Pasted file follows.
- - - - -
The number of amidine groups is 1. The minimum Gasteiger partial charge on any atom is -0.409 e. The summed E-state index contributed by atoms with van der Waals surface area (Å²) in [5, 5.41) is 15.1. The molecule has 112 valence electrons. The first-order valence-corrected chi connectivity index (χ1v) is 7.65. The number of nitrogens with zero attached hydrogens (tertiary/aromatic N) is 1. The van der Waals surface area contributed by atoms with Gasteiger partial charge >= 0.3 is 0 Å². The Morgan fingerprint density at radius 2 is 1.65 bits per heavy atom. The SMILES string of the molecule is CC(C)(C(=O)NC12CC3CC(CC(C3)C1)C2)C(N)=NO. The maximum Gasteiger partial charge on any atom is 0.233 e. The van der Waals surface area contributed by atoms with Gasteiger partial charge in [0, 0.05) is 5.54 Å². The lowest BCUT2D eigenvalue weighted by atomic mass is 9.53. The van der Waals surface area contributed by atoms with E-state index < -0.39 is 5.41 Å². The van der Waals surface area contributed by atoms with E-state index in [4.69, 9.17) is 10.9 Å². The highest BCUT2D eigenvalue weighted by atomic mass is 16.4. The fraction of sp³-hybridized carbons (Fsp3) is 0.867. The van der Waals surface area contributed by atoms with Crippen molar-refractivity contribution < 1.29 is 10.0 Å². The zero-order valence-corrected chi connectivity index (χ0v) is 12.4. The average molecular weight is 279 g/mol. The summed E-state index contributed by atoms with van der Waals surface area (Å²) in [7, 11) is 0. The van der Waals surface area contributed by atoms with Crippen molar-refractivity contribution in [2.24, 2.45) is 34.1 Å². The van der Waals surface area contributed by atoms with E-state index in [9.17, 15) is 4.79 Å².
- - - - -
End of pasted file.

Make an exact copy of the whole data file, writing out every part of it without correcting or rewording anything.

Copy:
The number of amidine groups is 1. The minimum Gasteiger partial charge on any atom is -0.409 e. The summed E-state index contributed by atoms with van der Waals surface area (Å²) in [5, 5.41) is 15.1. The molecule has 112 valence electrons. The first-order valence-corrected chi connectivity index (χ1v) is 7.65. The number of nitrogens with zero attached hydrogens (tertiary/aromatic N) is 1. The van der Waals surface area contributed by atoms with Gasteiger partial charge >= 0.3 is 0 Å². The Morgan fingerprint density at radius 2 is 1.65 bits per heavy atom. The SMILES string of the molecule is CC(C)(C(=O)NC12CC3CC(CC(C3)C1)C2)C(N)=NO. The maximum Gasteiger partial charge on any atom is 0.233 e. The van der Waals surface area contributed by atoms with Gasteiger partial charge in [0, 0.05) is 5.54 Å². The lowest BCUT2D eigenvalue weighted by atomic mass is 9.53. The van der Waals surface area contributed by atoms with E-state index < -0.39 is 5.41 Å². The van der Waals surface area contributed by atoms with E-state index in [4.69, 9.17) is 10.9 Å². The highest BCUT2D eigenvalue weighted by atomic mass is 16.4. The fraction of sp³-hybridized carbons (Fsp3) is 0.867. The van der Waals surface area contributed by atoms with Crippen molar-refractivity contribution < 1.29 is 10.0 Å². The zero-order valence-corrected chi connectivity index (χ0v) is 12.4. The average molecular weight is 279 g/mol. The summed E-state index contributed by atoms with van der Waals surface area (Å²) in [7, 11) is 0. The van der Waals surface area contributed by atoms with Crippen molar-refractivity contribution in [2.24, 2.45) is 34.1 Å². The van der Waals surface area contributed by atoms with E-state index in [9.17, 15) is 4.79 Å².